Lawsuits before the International Court of Justice may have an impact on heritage protection | Opinion.
A pair of lawsuits recently brought before one of the world’s top courts should be attentively followed by cultural heritage professionals and human rights specialists. These court cases may have an impact on preventing cultural heritage damage and holding people accountable for previous wrongdoings.
Armenia filed a complaint against Azerbaijan with the International Court of Justice, the United Nations’ main judicial arm, on Sept. 16, alleging violations of the International Convention on the Elimination of All Forms of Racial Discrimination (CERD), to which both countries are parties. Armenia claimed that Azerbaijan has subjected Armenians to a state-sponsored racial discrimination campaign that includes mass executions, torture, and cultural heritage destruction. Armenia claims that this policy resulted in Azerbaijan’s 44-day war in 2020 over the separatist area of Nagorno-Karabakh, which is largely populated by Armenians. Azerbaijan filed its own case against Armenia before the ICJ a week later, citing violations of the CERD as a result of discrimination against Azerbaijanis, including ethnic cleansing and the erasing of cultural heritage.
The suits are mirror images of one another. Nonetheless, there remains a huge power imbalance between Armenia, whose tragic defeat in the war jeopardizes the democracy process that began with the peaceful Velvet Revolution in 2018, and oil-rich Azerbaijan, which has one of the world’s most autocratic regimes.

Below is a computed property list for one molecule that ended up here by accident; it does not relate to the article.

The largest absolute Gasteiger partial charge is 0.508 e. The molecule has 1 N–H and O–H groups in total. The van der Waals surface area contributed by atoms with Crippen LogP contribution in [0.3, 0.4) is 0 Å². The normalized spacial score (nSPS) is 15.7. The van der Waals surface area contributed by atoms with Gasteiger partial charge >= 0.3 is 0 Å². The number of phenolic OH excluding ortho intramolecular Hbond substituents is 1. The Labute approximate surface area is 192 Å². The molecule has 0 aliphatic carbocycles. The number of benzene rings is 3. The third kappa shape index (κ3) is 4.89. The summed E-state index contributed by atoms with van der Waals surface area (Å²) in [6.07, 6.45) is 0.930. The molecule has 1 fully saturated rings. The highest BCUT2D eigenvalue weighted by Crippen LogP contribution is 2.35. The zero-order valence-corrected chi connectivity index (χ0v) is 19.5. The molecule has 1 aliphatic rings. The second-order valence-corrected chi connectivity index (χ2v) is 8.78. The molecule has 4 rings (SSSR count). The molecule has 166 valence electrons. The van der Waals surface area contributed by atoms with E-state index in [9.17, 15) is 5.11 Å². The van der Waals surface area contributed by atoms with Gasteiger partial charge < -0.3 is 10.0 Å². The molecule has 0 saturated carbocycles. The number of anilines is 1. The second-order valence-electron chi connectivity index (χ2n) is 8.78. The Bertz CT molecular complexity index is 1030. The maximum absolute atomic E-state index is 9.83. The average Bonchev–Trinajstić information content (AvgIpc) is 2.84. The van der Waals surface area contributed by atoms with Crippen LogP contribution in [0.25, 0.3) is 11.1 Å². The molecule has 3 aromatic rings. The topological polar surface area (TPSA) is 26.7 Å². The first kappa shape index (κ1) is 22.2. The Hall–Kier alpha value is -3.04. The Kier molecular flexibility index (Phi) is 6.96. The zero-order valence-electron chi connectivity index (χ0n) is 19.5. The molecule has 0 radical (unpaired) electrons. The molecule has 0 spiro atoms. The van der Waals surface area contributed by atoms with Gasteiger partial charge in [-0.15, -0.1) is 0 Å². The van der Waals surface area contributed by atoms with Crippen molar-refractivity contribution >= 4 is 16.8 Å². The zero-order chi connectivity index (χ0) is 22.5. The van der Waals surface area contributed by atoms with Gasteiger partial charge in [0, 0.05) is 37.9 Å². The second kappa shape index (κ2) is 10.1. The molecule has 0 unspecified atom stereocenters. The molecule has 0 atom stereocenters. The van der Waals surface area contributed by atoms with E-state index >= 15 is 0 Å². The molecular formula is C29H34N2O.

The applications have piqued the interest of legal experts and ICJ observers. Previous CERD cases, such as Georgia v. Russian Federation, have run into jurisdictional issues. Only if negotiations between the parties have failed does the court have jurisdiction.
Armenia attempts to demonstrate that it fulfilled its commitment by revealing failed rounds of contact between the two countries. Furthermore, the ICJ has yet to rule on the merits of any CERD case. The court will have to consider whether the alleged claims are covered by CERD or fall under international humanitarian law.
Do war crimes, such as Azerbaijan’s abuse of Armenian detainees, fall under CERD, as Armenia claims? Is it true that Armenia has not provided Azerbaijan with maps of landmines planted over the years, as Azerbaijan claims, because of racial discrimination? Do the claims of cultural destruction, erasure, and appropriation under the CERD have anything to do with racial discrimination? What exactly is it? This is a condensed version of the information.